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Date: Sun, 13 Feb 2022 10:54:23 +0200
From: Yuri Kanivetsky <>
To: Rich Felker <>
Cc: Markus Wichmann <>,
Subject: Re: What determines the TERM variable value?

I don't think it's configurable in a common sense:

But you can do:

$ docker run --rm -it -e TERM=xterm-256color alpine
/ # echo $TERM

So, to sum it up, a terminal emulator is a program (let's not bring up
virtual consoles here) that emulates a terminal. It creates a pty (a
master/slave pair), drawing in a window what it receives from the pty,
and sending what user types to the pty. It also processes some escape
sequences it receives from the pty, and transforms some user
keystrokes into escape sequences before sending them to the pty. And
that determines the TERM variable value (for it to work correctly
you've got to have it set to a correct value).

Then there are some programs like screen and tmux, that are not
strictly terminal emulators, but in a way they are. They also create a
pty, and translate escape sequences from the "language" they
understand to the "language" understood by what's up the chain
(according to TERM), and vice versa. And again you've got to keep TERM
to a fixed range of values for it to work correctly.

Then there're some programs like ssh that create a pty, but doesn't change TERM.

And programs like docker that create a pty, but change TERM.

Most likely to be user friendly. To make it work automagically for
users with an uncommon TERM value. I'd say it makes it more confusing
this way, but well, probably not everybody would agree.

So, basically with programs like ssh and docker, you generally want to
keep TERM unchanged. Granted that the corresponding terminfo entry
exists on a server/in a container.

But why would a program like ssh or docker want to create a pty in the
first place? If a pty on its own is just a data channel, then they
could just pass data as is, letting a terminal emulator handle things.
Isn't having TERM set enough for the programs down the chain to see
that they're connected to a terminal?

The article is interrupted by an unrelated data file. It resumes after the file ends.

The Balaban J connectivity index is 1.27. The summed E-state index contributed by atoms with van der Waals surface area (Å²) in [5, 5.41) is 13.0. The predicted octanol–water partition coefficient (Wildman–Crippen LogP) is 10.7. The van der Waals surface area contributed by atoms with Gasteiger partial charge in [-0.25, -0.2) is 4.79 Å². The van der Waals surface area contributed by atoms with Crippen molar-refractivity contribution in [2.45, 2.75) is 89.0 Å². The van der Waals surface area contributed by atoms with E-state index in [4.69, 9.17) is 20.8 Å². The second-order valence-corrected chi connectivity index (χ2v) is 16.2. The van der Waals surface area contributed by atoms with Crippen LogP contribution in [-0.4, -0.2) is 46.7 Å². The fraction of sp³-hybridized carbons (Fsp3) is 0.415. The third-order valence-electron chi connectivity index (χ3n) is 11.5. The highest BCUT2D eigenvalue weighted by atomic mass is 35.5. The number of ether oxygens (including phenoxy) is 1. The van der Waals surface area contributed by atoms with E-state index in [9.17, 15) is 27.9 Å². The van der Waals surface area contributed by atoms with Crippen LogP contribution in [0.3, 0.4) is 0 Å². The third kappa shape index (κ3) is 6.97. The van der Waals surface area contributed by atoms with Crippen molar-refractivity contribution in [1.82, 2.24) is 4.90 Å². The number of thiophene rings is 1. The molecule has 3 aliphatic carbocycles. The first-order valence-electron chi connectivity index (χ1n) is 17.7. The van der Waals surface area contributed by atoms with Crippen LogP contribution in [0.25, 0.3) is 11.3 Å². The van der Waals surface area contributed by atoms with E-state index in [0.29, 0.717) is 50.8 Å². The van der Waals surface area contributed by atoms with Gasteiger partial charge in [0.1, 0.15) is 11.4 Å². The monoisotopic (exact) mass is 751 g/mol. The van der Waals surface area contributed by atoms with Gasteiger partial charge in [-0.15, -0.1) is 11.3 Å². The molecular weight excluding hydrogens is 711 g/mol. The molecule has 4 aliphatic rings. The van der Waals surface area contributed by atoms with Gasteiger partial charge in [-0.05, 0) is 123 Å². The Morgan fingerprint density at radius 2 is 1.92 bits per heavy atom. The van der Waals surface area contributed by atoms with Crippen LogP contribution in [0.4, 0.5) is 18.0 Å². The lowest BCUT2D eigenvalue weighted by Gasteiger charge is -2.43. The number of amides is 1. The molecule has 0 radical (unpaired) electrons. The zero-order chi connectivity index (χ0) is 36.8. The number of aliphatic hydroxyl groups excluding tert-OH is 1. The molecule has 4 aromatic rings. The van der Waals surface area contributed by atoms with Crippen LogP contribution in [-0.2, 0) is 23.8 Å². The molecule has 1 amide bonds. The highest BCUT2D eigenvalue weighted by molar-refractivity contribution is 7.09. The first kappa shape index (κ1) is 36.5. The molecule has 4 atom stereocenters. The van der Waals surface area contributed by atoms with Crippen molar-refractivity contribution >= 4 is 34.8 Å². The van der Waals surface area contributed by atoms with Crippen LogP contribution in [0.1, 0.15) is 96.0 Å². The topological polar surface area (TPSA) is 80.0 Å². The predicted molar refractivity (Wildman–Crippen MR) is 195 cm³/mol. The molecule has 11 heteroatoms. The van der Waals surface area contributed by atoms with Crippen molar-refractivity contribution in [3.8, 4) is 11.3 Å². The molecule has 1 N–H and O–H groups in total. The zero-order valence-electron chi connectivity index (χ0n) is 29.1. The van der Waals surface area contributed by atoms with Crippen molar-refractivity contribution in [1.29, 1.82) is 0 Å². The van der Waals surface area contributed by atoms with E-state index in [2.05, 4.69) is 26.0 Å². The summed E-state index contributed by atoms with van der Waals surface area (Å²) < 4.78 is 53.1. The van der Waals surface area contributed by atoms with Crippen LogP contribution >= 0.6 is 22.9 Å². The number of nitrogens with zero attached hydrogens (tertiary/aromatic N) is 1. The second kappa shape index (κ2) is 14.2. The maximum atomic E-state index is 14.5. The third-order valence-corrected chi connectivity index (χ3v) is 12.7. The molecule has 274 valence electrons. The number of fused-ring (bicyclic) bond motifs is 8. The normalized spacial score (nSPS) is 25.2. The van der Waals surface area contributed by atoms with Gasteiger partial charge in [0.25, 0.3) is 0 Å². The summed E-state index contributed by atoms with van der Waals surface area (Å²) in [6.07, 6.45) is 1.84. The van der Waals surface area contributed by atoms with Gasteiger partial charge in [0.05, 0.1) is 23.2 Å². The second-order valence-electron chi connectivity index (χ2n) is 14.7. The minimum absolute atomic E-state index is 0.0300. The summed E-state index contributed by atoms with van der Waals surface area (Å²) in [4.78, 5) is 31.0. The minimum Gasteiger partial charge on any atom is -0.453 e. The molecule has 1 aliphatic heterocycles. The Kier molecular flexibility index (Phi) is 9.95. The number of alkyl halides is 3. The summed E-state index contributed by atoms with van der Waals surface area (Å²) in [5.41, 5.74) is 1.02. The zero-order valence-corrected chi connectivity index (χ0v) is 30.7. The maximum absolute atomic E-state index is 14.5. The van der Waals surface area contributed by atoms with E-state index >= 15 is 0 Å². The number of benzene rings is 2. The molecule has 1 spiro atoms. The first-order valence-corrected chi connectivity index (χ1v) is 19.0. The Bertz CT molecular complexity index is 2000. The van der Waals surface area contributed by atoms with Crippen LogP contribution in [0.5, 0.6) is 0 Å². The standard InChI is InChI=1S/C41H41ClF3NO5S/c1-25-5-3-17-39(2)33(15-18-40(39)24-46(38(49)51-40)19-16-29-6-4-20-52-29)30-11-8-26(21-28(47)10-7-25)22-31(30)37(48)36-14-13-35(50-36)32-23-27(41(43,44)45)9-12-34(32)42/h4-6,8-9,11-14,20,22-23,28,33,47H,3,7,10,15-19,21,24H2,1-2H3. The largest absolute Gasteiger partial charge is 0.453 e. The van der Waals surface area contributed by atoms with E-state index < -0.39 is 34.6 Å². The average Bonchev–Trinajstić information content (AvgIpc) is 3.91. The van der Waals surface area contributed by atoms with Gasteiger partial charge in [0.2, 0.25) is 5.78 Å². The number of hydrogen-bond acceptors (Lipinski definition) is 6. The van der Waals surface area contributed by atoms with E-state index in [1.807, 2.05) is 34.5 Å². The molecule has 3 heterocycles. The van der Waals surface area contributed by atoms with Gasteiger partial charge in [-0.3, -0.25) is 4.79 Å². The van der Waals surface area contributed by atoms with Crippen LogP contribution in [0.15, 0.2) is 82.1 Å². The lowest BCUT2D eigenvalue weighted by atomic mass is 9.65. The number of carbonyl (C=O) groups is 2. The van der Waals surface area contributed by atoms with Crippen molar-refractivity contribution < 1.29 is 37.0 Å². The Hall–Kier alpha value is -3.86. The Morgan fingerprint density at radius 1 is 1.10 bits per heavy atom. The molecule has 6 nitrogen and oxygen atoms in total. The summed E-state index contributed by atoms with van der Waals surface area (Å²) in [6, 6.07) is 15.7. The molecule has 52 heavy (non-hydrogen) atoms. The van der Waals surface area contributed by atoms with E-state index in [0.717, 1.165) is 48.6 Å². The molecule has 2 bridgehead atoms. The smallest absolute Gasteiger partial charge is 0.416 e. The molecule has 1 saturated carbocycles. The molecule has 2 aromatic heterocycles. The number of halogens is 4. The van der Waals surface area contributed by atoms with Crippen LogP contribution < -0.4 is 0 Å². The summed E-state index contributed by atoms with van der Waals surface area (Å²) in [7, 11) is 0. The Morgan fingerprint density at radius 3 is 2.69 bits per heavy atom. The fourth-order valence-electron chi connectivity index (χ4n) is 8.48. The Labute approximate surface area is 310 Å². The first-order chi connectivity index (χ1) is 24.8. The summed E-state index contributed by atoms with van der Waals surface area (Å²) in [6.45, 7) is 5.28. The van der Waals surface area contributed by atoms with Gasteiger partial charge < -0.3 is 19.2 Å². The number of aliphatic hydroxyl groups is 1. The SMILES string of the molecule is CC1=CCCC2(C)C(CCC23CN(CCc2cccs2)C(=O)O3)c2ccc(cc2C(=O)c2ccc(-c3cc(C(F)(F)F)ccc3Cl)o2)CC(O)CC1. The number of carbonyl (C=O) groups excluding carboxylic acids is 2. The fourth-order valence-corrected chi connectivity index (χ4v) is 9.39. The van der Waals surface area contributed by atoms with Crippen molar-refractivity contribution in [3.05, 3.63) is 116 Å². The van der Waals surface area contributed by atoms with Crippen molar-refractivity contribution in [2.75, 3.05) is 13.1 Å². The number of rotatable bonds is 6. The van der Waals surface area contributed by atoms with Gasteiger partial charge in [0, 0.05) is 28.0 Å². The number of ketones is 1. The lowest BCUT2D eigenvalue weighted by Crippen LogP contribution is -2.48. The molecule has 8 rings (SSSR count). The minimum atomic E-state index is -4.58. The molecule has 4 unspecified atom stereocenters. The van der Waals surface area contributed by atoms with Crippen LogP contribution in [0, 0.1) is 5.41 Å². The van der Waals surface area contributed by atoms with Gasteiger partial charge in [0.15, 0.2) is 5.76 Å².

On Sat, Feb 12, 2022 at 5:05 PM Rich Felker <> wrote:
> On Sat, Feb 12, 2022 at 11:33:56AM +0100, Markus Wichmann wrote:
> > On Sat, Feb 12, 2022 at 11:34:52AM +0200, Yuri Kanivetsky wrote:
> > > So, a program is a terminal emulator if it translates escape sequences
> > > in both directions? And if it, as a result, changes the TERM variable?
> > >
> >
> > A program is a terminal emulator if it emulates a terminal, i.e.
> > provides an interface for TUI applications to interact with a keyboard
> > and screen (and optionally a mouse). The Linux VT provides such a thing
> > directly, X11 applications like xterm do so via the X11 protocol. Screen
> > and tmux are men in the middle, implementing screen and keyboard via
> > another terminal emulator. But still, they are terminal emulators.
> >
> > The TERM variable is not somehow especially protected. Any process can
> > change it at any time, and it will remain changed for that process and
> > any child processes until one of those decides to change it again. To
> > wit:
> >
> > > What seems strange to me is that docker changes the TERM variable:
> > >
> > > $ echo $TERM
> > > screen-256color
> > >
> > > $ docker run --rm -it alpine
> > > / # echo $TERM
> > > xterm
> > >
> >
> > Anyone can change the TERM variable, including docker. I think, they
> > assume that xterm is a least common denominator among terminal
> > emulators. Also, the xterm terminfo is most likely to be installed in
> > whatever container you are running.
> If that's what's happening, Docker is just wrong to be doing this.
> xterm is one of the most over-featured terminals out there, and the
> terminfo for it reflects that. TERM=xterm is not likely to actually
> work for most terminals if the application actually tries to make use
> of any of the advanced features (though it might appear to work as
> long as they stick to basics).
> The appropriate TERM setting for a minimal common denominator where
> you don't know the actual terminal type is probably something like
> vt102 or vt220. But really Docker just shouldn't munge it.
> > That said, docker is a highly flexible piece of software, so I would be
> > surprised if this functionality was not configurable somehow.
> Yeah, it's probably configurable.
> Rich

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